BBC News Interactive School ReportBBC News Interactive School Report
Last Updated: Thursday, 13 March 2008, 18:51 GMT
UK pupils hit News Day deadline
Paddington Academy students
Students faced strict deadlines to get their reports on air
Young reporters at hundreds of schools across the UK have been making news on TV, radio and online as part of the BBC's School Report News Day.

Top subjects covered included the Budget, teenage violence, school uniforms, homework and drinking.

Pupils, aged 11 to 14, also quizzed politicians, including Prime Minister Gordon Brown and First Ministers Alex Salmond and Ian Paisley.

Parks for the elderly and horseracing tips were also on the agenda.

X Factor

More than 280 schools in England, Scotland, Wales and Northern Ireland took part in the day, with many teams hitting the 1400 GMT deadline.

Students at the Belfast Boys' Model School asked Ian Paisley some extremely serious questions, such as how he saw the future of Northern Ireland. But he was also asked: "How do you eat your Creme Egg?"

And Conservative leader David Cameron was made visibly uncomfortable when the students George Green's School in east London focused on what he had been like at their age - with questions about kisses.

The Budget
Under-age drinking
Teenage violence
School uniforms
Green issues and climate change

"I think it would be a bit unfair if I said on live television," he said when asked who was the first person he kissed.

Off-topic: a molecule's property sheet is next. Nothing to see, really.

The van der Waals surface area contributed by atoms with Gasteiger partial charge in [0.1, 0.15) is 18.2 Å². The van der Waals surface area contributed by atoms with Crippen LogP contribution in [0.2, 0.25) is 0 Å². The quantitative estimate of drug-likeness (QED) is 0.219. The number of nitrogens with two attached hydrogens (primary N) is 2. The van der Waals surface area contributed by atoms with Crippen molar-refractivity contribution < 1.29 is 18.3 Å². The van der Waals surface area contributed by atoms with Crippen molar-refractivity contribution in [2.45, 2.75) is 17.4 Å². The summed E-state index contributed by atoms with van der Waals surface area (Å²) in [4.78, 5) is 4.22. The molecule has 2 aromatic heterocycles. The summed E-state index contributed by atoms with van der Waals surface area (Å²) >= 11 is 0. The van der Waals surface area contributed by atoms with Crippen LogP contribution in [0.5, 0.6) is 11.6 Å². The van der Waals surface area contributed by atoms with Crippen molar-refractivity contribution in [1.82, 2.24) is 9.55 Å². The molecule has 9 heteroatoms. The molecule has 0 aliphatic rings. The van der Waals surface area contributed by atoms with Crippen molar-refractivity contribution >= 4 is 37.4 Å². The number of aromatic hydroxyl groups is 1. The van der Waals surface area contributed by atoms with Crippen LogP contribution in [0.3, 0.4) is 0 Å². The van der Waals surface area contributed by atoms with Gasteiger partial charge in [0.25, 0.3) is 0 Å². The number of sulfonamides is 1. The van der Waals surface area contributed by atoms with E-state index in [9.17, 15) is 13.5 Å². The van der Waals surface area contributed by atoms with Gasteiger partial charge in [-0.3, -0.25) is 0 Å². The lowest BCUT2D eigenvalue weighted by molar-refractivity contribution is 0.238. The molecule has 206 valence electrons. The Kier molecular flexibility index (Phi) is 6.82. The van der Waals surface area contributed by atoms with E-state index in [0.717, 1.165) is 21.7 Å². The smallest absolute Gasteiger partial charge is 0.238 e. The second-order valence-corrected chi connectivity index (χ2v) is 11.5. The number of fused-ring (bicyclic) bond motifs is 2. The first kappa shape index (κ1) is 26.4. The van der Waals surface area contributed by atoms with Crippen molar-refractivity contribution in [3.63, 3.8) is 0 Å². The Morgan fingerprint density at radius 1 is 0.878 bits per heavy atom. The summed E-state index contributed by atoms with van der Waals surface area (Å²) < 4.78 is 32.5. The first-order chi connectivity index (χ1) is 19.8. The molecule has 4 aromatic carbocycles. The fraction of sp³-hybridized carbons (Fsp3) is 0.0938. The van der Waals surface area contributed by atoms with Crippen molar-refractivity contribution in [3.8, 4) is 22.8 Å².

Elsewhere, triple jumper Jonathan Edwards, X Factor singer Ray Quinn, female professional boxer Laura Saperstein and EastEnders actor Dave Spinx were among the celebrities to feature in reports.

However, it was the Budget, delivered by Chancellor Alistair Darling on Wednesday, that seemed to feature high on most news agendas, with School Reporters researching its impact on local people.

Chloe and Brad at King Edwards VII School in Leicester focused on the proposed increase in child benefit, while Park House pupils in Newbury, Berkshire, interviewed their deputy head, Kate Robinson-Slater, about whether the announced extra funding for science would be seen in their school.

They have learned that they have to work in a team and they really understand they have got to be factual and they have got to research
English teacher Gill Cook

Problems with under-age drinking also featured in many schools' broadcasts, including at St Boniface's Catholic College in Plymouth.

Another serious subject to be tackled was gang violence, which was taken up by young reporters at Chiswick Community College in London.

Issues affecting life within schools were also popular, especially the question of homework and whether students should wear a uniform.

School uniforms were discussed and researched at St Marylebone School in London, with members of Year 8 questioning whether they were a good idea.

'Save our school'

The Hertfordshire and Essex High School for girls also focused on uniform - in particular moves at the school to change it.

Kathryn, 12, said: "Our head said if pupils wanted a different shade of uniform it would need to be different to other schools in the area. She also liked the idea of trousers."

Other young reporting teams, including students at Fairfield High School in Cheshire, chose stories that would affect their own educational futures.

"We've done a story on the project to save our school," said student reporter Dale, 13, of the television piece they did examining the decision by the local council to merge their school with another local high school."

English teacher Gill Cook, from Featherstone High School in Middlesex, concluded that the students had gained a great deal from the day.

"They have learned that they have to work in a team and they really understand they have got to be factual and they have got to research, and for the first time they have got to really think about the words."

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